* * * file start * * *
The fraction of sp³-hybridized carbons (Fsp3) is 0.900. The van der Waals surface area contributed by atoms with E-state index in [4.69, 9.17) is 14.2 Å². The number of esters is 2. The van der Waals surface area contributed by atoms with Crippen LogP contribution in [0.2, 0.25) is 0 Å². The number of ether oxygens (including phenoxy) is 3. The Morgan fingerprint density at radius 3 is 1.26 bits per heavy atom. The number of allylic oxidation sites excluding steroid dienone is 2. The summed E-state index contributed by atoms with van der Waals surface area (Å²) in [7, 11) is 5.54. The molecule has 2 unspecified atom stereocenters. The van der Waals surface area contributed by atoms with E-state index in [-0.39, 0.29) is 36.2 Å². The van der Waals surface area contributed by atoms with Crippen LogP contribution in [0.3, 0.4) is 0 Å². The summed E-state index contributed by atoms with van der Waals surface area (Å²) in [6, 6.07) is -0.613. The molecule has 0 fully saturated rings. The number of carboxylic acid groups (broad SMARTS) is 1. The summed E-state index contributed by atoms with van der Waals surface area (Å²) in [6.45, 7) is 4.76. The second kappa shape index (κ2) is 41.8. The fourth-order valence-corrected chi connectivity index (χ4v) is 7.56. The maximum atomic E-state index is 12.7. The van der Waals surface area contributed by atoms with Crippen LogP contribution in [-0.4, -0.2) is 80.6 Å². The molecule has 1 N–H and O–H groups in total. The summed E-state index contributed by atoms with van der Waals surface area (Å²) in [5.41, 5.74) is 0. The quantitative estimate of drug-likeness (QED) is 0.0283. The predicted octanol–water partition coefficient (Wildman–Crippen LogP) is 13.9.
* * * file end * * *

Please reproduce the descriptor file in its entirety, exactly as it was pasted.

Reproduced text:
The fraction of sp³-hybridized carbons (Fsp3) is 0.900. The van der Waals surface area contributed by atoms with E-state index in [4.69, 9.17) is 14.2 Å². The number of esters is 2. The van der Waals surface area contributed by atoms with Crippen LogP contribution in [0.2, 0.25) is 0 Å². The number of ether oxygens (including phenoxy) is 3. The Morgan fingerprint density at radius 3 is 1.26 bits per heavy atom. The number of allylic oxidation sites excluding steroid dienone is 2. The summed E-state index contributed by atoms with van der Waals surface area (Å²) in [7, 11) is 5.54. The molecule has 2 unspecified atom stereocenters. The van der Waals surface area contributed by atoms with E-state index in [-0.39, 0.29) is 36.2 Å². The van der Waals surface area contributed by atoms with Crippen LogP contribution in [0.3, 0.4) is 0 Å². The summed E-state index contributed by atoms with van der Waals surface area (Å²) in [6, 6.07) is -0.613. The molecule has 0 fully saturated rings. The number of carboxylic acid groups (broad SMARTS) is 1. The summed E-state index contributed by atoms with van der Waals surface area (Å²) in [6.45, 7) is 4.76. The second kappa shape index (κ2) is 41.8. The fourth-order valence-corrected chi connectivity index (χ4v) is 7.56. The maximum atomic E-state index is 12.7. The van der Waals surface area contributed by atoms with Crippen LogP contribution in [-0.4, -0.2) is 80.6 Å². The molecule has 1 N–H and O–H groups in total. The summed E-state index contributed by atoms with van der Waals surface area (Å²) in [5.41, 5.74) is 0. The quantitative estimate of drug-likeness (QED) is 0.0283. The predicted octanol–water partition coefficient (Wildman–Crippen LogP) is 13.9.